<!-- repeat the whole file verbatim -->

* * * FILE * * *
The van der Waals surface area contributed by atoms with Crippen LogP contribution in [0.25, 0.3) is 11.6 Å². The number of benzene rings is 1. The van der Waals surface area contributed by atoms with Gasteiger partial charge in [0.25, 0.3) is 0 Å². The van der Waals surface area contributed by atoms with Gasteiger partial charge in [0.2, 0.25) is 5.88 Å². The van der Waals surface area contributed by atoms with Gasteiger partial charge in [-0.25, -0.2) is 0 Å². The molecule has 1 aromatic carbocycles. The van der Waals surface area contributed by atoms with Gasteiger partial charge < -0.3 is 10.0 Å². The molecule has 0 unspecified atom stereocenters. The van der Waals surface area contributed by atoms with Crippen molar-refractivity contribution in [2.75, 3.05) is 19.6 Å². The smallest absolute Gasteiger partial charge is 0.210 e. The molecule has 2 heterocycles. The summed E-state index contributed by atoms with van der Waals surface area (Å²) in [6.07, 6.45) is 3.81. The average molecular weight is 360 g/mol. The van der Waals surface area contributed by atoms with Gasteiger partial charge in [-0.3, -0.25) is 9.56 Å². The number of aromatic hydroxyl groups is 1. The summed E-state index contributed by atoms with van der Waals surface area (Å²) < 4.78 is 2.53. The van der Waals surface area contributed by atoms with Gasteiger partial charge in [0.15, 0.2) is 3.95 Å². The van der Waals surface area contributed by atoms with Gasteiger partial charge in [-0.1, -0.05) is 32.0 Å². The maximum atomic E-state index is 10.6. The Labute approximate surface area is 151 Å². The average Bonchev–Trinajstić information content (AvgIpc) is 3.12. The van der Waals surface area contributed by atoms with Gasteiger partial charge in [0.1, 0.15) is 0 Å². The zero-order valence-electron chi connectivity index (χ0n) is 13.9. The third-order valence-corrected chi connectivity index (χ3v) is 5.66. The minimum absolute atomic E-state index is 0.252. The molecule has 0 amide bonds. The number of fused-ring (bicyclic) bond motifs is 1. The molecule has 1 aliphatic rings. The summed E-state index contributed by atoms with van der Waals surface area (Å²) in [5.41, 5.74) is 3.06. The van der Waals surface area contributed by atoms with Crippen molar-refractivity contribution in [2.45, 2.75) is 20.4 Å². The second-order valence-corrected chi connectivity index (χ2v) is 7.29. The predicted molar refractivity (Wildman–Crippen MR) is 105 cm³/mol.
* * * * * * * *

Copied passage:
The van der Waals surface area contributed by atoms with Crippen LogP contribution in [0.25, 0.3) is 11.6 Å². The number of benzene rings is 1. The van der Waals surface area contributed by atoms with Gasteiger partial charge in [0.25, 0.3) is 0 Å². The van der Waals surface area contributed by atoms with Gasteiger partial charge in [0.2, 0.25) is 5.88 Å². The van der Waals surface area contributed by atoms with Gasteiger partial charge in [-0.25, -0.2) is 0 Å². The molecule has 1 aromatic carbocycles. The van der Waals surface area contributed by atoms with Gasteiger partial charge < -0.3 is 10.0 Å². The molecule has 0 unspecified atom stereocenters. The van der Waals surface area contributed by atoms with Crippen molar-refractivity contribution in [2.75, 3.05) is 19.6 Å². The smallest absolute Gasteiger partial charge is 0.210 e. The molecule has 2 heterocycles. The summed E-state index contributed by atoms with van der Waals surface area (Å²) in [6.07, 6.45) is 3.81. The average molecular weight is 360 g/mol. The van der Waals surface area contributed by atoms with Gasteiger partial charge in [-0.3, -0.25) is 9.56 Å². The number of aromatic hydroxyl groups is 1. The summed E-state index contributed by atoms with van der Waals surface area (Å²) < 4.78 is 2.53. The van der Waals surface area contributed by atoms with Gasteiger partial charge in [0.15, 0.2) is 3.95 Å². The van der Waals surface area contributed by atoms with Gasteiger partial charge in [-0.1, -0.05) is 32.0 Å². The maximum atomic E-state index is 10.6. The Labute approximate surface area is 151 Å². The average Bonchev–Trinajstić information content (AvgIpc) is 3.12. The van der Waals surface area contributed by atoms with Gasteiger partial charge in [0.1, 0.15) is 0 Å². The zero-order valence-electron chi connectivity index (χ0n) is 13.9. The third-order valence-corrected chi connectivity index (χ3v) is 5.66. The minimum absolute atomic E-state index is 0.252. The molecule has 0 amide bonds. The number of fused-ring (bicyclic) bond motifs is 1. The molecule has 1 aliphatic rings. The summed E-state index contributed by atoms with van der Waals surface area (Å²) in [5.41, 5.74) is 3.06. The van der Waals surface area contributed by atoms with Crippen molar-refractivity contribution in [2.45, 2.75) is 20.4 Å². The second-order valence-corrected chi connectivity index (χ2v) is 7.29. The predicted molar refractivity (Wildman–Crippen MR) is 105 cm³/mol.